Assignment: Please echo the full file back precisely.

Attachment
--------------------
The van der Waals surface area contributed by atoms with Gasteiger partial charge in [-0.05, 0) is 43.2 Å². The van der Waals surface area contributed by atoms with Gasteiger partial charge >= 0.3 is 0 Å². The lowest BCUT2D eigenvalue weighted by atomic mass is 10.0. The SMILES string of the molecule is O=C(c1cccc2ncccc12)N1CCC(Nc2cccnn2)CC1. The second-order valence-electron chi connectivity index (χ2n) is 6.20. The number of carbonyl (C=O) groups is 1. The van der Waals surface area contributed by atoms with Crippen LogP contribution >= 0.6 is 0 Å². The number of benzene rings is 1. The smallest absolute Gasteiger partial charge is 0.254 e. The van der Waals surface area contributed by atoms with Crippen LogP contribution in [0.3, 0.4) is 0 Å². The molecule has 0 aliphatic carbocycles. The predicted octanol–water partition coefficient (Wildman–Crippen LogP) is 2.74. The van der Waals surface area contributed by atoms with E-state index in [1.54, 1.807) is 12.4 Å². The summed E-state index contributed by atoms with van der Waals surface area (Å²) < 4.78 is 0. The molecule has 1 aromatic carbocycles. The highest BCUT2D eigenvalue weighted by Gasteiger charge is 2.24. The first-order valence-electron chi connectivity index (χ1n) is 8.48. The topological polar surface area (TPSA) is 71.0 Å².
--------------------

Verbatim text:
The van der Waals surface area contributed by atoms with Gasteiger partial charge in [-0.05, 0) is 43.2 Å². The van der Waals surface area contributed by atoms with Gasteiger partial charge >= 0.3 is 0 Å². The lowest BCUT2D eigenvalue weighted by atomic mass is 10.0. The SMILES string of the molecule is O=C(c1cccc2ncccc12)N1CCC(Nc2cccnn2)CC1. The second-order valence-electron chi connectivity index (χ2n) is 6.20. The number of carbonyl (C=O) groups is 1. The van der Waals surface area contributed by atoms with Crippen LogP contribution >= 0.6 is 0 Å². The number of benzene rings is 1. The smallest absolute Gasteiger partial charge is 0.254 e. The van der Waals surface area contributed by atoms with Crippen LogP contribution in [0.3, 0.4) is 0 Å². The molecule has 0 aliphatic carbocycles. The predicted octanol–water partition coefficient (Wildman–Crippen LogP) is 2.74. The van der Waals surface area contributed by atoms with E-state index in [1.54, 1.807) is 12.4 Å². The summed E-state index contributed by atoms with van der Waals surface area (Å²) < 4.78 is 0. The molecule has 1 aromatic carbocycles. The highest BCUT2D eigenvalue weighted by Gasteiger charge is 2.24. The first-order valence-electron chi connectivity index (χ1n) is 8.48. The topological polar surface area (TPSA) is 71.0 Å².